Port Elizabeth of Yore: Annerley Terrace

In the 19th century Annerley Terrace was amongst the most historic roads in the emerging town of Port Elizabeth. Many of the newly minted elite resided here on what was previously the Garrison’s land. Like most streets on the Hill, as it was called, Annerley Terrace, was short, running from Gordon Terrace to Bird Street.

Main picture: Annerley Terrace in1867. In the foreground is a camp on the Military Reserve. Behind it on the left is the house built c1850 for William Henderson. but later it was the home of H. H. Solomon. Then come the homes of Sir Frederick Blaine (“Bay View House”) & Sir Edgar Walton (“Annerley House”) whch is still standing. In the centre is “Annerley Terrace”, built by 1864 for John Paterson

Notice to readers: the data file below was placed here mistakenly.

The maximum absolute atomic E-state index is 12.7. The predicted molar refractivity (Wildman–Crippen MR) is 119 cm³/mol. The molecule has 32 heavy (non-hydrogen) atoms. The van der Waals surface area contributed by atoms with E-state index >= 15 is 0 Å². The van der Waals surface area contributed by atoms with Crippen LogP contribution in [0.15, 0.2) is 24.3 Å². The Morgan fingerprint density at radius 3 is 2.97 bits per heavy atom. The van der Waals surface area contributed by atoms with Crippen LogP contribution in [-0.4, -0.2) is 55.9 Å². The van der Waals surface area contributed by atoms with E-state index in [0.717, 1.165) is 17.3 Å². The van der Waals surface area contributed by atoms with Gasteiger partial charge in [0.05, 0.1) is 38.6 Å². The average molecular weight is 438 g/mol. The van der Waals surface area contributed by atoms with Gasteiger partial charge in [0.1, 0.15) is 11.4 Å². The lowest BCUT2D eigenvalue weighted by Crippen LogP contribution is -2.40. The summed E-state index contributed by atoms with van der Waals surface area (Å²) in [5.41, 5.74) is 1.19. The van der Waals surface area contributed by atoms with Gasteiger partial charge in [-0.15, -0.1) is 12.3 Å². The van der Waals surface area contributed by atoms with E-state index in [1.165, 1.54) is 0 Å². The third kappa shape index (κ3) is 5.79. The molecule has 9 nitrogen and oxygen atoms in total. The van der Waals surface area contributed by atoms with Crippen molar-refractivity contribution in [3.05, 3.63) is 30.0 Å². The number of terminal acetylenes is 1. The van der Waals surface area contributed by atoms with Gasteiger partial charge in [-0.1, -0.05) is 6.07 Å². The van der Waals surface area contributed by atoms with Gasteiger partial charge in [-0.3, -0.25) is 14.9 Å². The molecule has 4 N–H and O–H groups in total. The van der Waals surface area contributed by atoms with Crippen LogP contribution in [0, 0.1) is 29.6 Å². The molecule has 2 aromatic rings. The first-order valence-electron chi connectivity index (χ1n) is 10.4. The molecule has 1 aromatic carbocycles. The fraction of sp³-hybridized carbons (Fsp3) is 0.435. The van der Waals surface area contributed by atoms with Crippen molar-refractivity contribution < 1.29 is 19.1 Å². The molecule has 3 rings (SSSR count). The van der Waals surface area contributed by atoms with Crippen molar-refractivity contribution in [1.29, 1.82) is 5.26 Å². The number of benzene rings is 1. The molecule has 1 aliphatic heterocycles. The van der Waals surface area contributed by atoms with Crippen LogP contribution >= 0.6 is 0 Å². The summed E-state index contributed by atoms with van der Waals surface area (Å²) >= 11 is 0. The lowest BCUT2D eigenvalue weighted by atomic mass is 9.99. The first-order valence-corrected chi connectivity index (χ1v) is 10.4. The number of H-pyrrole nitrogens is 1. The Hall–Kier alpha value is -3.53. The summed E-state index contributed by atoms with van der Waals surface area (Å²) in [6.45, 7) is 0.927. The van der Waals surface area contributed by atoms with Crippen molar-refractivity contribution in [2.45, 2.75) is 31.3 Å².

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Schoenmakerskop: From Convict Station to Sleepy Hamlet

On the southern coast of Port Elizabeth lies a hamlet barely touched by civilisation. Comprising less than 100 cottages, it is partially a retirement village as well as a holiday resort. Unlike the endless sandy beaches of Algoa Bay, it comprises shingly gullies and rock pools. Instead of the perfect waves for surfers, theses gullies are safe even for toddlers. This blog chronicles the early history of this timeless hamlet with its Norfolk pines oblivious to the sea breezes. This is where I learnt to swim, to dive, to fish – which I never enjoyed – and to explore the inter-tidal zone and rock pools.

Main picture: Motor vehicles on the commonage in front of The Hut Tearoom at Schoenmakerskop. This photograph was originally hanging in my parent’s house at 57 Mowbray Street, Newton Park

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